Swiss K31 Rifle

Likewise, the GP11 7.5 x 55mm cartridge is considerably more powerful than the previous Rubin cartridges, despite the similar case and bullet dimensions. The GP11 cartridge propels a 174-grain/11-gram bullet at an impressive (for the time) 2,560 feet per second/780 meters per second, thus attaining a muzzle energy of 2,535 foot-pounds/3,437 joules. To put that in modern terms, the 7.62 x 51 NATO round developed almost a quarter century later propels a nearly identical 175-grain bullet at 2,580 feet per second/790 meters per second for a muzzle energy of 2,586 foot pounds/3,506 joules. In other words, the 1930 GP11 7.5 x 55mm round is pretty much the equal of the 1954 7.62 NATO, which is still in use by the U.S. military today!

7.5 Swiss (7.5.55mm)

Now for that previously mentioned ‘straight-pull’ bolt action. Most bolt action rifles, including K31 military contemporaries such as the German Mauser Karabiner 98 kurz (K98k), require four movements to eject a spent casing and chamber a fresh round:

  1. Lift up on the bolt handle, thus rotating and unlocking the bolt
  2. Pull back on the bolt handle to extract and then eject the spent casing
  3. Push forward on the bolt handle to strip a fresh cartridge from the magazine and force it into the chamber
  4. Lower the bolt handle to rotate and lock the bolt

The K31 and its predecessors got this down to just two movements:

  1. Pull back on the ‘beer keg’ charging handle
  2. Push forward on the charging handle

Swiss K31 Rifle

Because of the bolt design, pulling back on the charging handle causes the bolt to simultaneously rotate and unlock.

Swiss K31 Rifle

As the handle is brought farther back, the spent casing is extracted from the chamber and ejected from the weapon. Pushing forward strips a round from the magazine, forces it into the chamber, and rotates the bolt into the locked position.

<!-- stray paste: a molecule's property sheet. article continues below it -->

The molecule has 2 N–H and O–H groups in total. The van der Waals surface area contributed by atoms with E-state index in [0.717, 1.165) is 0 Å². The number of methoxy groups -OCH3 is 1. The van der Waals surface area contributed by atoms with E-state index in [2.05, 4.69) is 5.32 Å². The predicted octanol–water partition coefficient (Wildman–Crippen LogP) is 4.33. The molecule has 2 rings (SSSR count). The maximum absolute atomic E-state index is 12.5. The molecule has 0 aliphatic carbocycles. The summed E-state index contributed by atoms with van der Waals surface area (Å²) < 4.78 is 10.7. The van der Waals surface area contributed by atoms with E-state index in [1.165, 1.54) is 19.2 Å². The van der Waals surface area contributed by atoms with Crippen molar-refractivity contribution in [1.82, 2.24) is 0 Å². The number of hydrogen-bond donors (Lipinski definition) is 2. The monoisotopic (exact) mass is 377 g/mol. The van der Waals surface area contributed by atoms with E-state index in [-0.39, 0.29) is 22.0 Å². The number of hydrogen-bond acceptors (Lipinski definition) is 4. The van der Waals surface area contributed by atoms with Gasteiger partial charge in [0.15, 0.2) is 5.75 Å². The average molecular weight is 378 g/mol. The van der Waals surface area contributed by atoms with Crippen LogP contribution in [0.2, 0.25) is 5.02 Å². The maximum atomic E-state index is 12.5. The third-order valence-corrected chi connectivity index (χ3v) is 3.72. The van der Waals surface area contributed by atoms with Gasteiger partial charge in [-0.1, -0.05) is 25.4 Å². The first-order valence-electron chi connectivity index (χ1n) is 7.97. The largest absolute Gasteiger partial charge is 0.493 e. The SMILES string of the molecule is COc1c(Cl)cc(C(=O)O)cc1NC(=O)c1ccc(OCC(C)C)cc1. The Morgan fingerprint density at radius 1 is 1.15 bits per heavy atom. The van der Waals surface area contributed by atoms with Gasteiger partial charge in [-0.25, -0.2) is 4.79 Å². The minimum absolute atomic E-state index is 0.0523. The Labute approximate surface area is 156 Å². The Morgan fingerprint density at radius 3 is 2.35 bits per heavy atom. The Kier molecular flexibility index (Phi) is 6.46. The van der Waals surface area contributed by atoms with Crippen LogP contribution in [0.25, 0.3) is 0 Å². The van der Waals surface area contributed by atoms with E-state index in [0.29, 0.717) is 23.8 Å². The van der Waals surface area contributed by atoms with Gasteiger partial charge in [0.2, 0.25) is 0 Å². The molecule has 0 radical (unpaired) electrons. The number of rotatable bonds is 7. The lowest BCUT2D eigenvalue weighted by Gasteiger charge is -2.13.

Swiss K31 bolt operation

Swiss K31 bolt operation

Swiss K31 bolt operation

The magazine also acts as a lock-back when empty. The follower of an empty magazine will block the bolt from being pushed forward. This feature warned the soldier that it was time to reload. To push the bolt home again, either remove the magazine; or place your thumb into the ejection port and push down on the follower while pushing forward on the charging handle until the bolt rides over the rear portion of the follower. Then extract your thumb and continue pushing the charging handle forward until the bolt rotates back into the firing position.

The large ring you see protruding from the back of the bolt is yet another feature. This is the cocking piece. When the ring is vertical and resting against the bolt then the firing pin is not cocked.

Swiss K31 Rifle

If the ring is vertical and protrudes away from the back of the bolt, then the firing pin is cocked and the weapon is ready to fire.

Swiss K31 Rifle

But, if the cocking piece has been pulled, rotated clockwise, and then recessed back into the bolt, then the weapon has been placed into a ‘safe’ mode. The firing pin is held back away from the cartridge primer.

Swiss K31 Rifle

Pulling the cocking piece back and returning the ring to the vertical position leaves the firing pin cocked and the weapon ready to fire. Likewise, this cocking piece also gives the shooter double-strike capability following a misfire. Simply pulling the ring back about ⅝ of an inch/16mm cocks the firing pin.

Safety note: The cocking piece can be held while the trigger is pulled, and then gently allowed to travel forward to decock the weapon. Do not do this over a chambered round, as there is no ‘half-notch’ or ‘quarter-notch’ safety built into the K31. Once “decocked”, the firing pin can still protrude through the breech face and make contact with the primer. Only use the cocking piece as a decock over an empty chamber.

Swiss shield on the receiver

The K31 has a detachable six-round magazine. The magazine can be removed and manually loaded. This is accomplished as with a .30 M1 Carbine; rounds are simply pressed in from the top, and they stagger automatically is they go into the magazine.

Swiss K31 Rifle

There is, however, a second method of loading the magazine. With the magazine locked into the magazine well and the bolt open, a six-round charging clip can to inserted into the ejection port. The thumb of the right hand then pushes down on the rounds, forcing them into the magazine in one fluid motion. The clip is this removed and tossed aside (the originals were cheap and disposable). Here is a demonstration using an after-market plastic charging clip made specifically for the K31 and the Schmidt-Rubin K11 that preceded the K31: